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Chemistry - hydrogen bond

  1. Aug 20, 2003 #1
    just a simple question.
    can CH3- C=O - CH3 molecules form hydrogen bond with H2O?
     
  2. jcsd
  3. Aug 20, 2003 #2

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    What! A chemistry question!

    Depends on what definition of H-bonding is used: some folks restrict H-bonding strictly to interactions between ROH moities (water is the simplest of these); others consider any dipole-dipole interaction involving H in one of the dipoles to be H-bonding (the case you present).

    The first definition yields fairly constant "bond energies," whereas the second wanders all over the dipole-dipole interaction map. For instance, chloroform-acetone, is it an H-bonding effect, or dipole-dipole interaction, that gives you an azeotrope? If this is for a class, bow to the instructional opinion --- hair splitting over these kinds of definitions is a huge waste of time.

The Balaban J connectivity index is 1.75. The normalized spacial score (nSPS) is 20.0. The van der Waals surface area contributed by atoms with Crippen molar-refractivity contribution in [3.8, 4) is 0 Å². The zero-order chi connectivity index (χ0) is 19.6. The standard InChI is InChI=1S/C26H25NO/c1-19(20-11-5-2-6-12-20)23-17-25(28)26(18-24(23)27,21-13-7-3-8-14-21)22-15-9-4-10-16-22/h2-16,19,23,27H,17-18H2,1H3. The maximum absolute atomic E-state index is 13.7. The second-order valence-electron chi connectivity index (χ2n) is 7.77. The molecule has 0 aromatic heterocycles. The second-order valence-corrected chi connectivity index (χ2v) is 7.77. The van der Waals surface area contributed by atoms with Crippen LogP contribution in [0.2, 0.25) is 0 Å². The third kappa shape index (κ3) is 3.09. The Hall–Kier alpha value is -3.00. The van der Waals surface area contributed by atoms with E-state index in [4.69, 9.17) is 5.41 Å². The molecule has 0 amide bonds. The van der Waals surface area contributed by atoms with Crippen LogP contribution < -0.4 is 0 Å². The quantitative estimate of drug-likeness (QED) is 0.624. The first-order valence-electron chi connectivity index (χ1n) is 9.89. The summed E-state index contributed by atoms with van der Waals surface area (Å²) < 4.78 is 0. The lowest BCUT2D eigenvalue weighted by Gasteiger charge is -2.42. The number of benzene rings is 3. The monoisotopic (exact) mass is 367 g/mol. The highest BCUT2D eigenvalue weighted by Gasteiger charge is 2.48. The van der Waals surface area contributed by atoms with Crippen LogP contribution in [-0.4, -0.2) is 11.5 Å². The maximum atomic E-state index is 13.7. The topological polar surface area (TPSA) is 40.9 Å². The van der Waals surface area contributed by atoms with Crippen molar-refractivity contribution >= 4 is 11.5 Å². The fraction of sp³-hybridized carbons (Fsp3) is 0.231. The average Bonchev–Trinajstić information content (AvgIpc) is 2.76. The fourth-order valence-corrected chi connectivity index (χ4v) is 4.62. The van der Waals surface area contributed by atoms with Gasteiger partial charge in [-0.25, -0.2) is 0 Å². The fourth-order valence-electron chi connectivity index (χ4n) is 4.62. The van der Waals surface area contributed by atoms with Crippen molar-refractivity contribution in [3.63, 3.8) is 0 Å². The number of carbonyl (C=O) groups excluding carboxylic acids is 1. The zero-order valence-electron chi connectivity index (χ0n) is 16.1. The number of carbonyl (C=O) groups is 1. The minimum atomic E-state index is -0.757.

4. Aug 21, 2003 #3
    CH3 - C = O - CH3 How do you call this compound. Are you sure that you’ve placed bonds correctly?

    Well there’s specific difference between hydrogen and electrostatic bonds (like dipole-dipole) , hydrogen bond has partly electron bond nature, eg. H2O...H2O strength of hydrogen bond originate, beside dipole interaction, from electrons delocalized between these two molecules (7% electron nature) ... You can determine this from calculations (as I did not knowing it before), or it’s much easier if you have at home X-ray diffraction machinery.
     
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